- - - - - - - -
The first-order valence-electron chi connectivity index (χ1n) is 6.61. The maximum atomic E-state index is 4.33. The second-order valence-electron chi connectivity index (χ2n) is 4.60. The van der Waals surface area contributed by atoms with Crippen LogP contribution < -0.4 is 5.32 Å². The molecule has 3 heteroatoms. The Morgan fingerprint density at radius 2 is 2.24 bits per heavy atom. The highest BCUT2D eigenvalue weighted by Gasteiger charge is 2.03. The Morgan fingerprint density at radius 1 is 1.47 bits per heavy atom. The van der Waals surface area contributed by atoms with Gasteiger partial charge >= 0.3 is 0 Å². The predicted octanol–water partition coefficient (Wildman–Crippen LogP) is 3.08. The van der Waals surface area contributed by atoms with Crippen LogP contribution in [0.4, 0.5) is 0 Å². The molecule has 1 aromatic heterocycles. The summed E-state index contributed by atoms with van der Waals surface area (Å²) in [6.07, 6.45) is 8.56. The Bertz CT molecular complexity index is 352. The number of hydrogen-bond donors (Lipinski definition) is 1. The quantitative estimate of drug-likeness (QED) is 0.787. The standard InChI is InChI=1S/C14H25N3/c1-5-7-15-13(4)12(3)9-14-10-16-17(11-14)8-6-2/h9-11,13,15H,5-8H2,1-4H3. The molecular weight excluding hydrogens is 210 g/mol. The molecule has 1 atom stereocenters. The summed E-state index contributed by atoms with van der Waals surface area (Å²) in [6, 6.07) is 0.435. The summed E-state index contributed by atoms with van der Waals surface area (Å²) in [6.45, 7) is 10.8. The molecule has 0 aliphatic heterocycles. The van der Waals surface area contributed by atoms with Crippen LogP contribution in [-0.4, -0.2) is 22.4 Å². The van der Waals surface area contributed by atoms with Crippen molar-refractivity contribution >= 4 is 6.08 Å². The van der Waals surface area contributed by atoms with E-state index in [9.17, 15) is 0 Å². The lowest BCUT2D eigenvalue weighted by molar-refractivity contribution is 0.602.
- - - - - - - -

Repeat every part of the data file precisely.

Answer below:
The first-order valence-electron chi connectivity index (χ1n) is 6.61. The maximum atomic E-state index is 4.33. The second-order valence-electron chi connectivity index (χ2n) is 4.60. The van der Waals surface area contributed by atoms with Crippen LogP contribution < -0.4 is 5.32 Å². The molecule has 3 heteroatoms. The Morgan fingerprint density at radius 2 is 2.24 bits per heavy atom. The highest BCUT2D eigenvalue weighted by Gasteiger charge is 2.03. The Morgan fingerprint density at radius 1 is 1.47 bits per heavy atom. The van der Waals surface area contributed by atoms with Gasteiger partial charge >= 0.3 is 0 Å². The predicted octanol–water partition coefficient (Wildman–Crippen LogP) is 3.08. The van der Waals surface area contributed by atoms with Crippen LogP contribution in [0.4, 0.5) is 0 Å². The molecule has 1 aromatic heterocycles. The summed E-state index contributed by atoms with van der Waals surface area (Å²) in [6.07, 6.45) is 8.56. The Bertz CT molecular complexity index is 352. The number of hydrogen-bond donors (Lipinski definition) is 1. The quantitative estimate of drug-likeness (QED) is 0.787. The standard InChI is InChI=1S/C14H25N3/c1-5-7-15-13(4)12(3)9-14-10-16-17(11-14)8-6-2/h9-11,13,15H,5-8H2,1-4H3. The molecular weight excluding hydrogens is 210 g/mol. The molecule has 1 atom stereocenters. The summed E-state index contributed by atoms with van der Waals surface area (Å²) in [6, 6.07) is 0.435. The summed E-state index contributed by atoms with van der Waals surface area (Å²) in [6.45, 7) is 10.8. The molecule has 0 aliphatic heterocycles. The van der Waals surface area contributed by atoms with Crippen LogP contribution in [-0.4, -0.2) is 22.4 Å². The van der Waals surface area contributed by atoms with Crippen molar-refractivity contribution >= 4 is 6.08 Å². The van der Waals surface area contributed by atoms with E-state index in [9.17, 15) is 0 Å². The lowest BCUT2D eigenvalue weighted by molar-refractivity contribution is 0.602.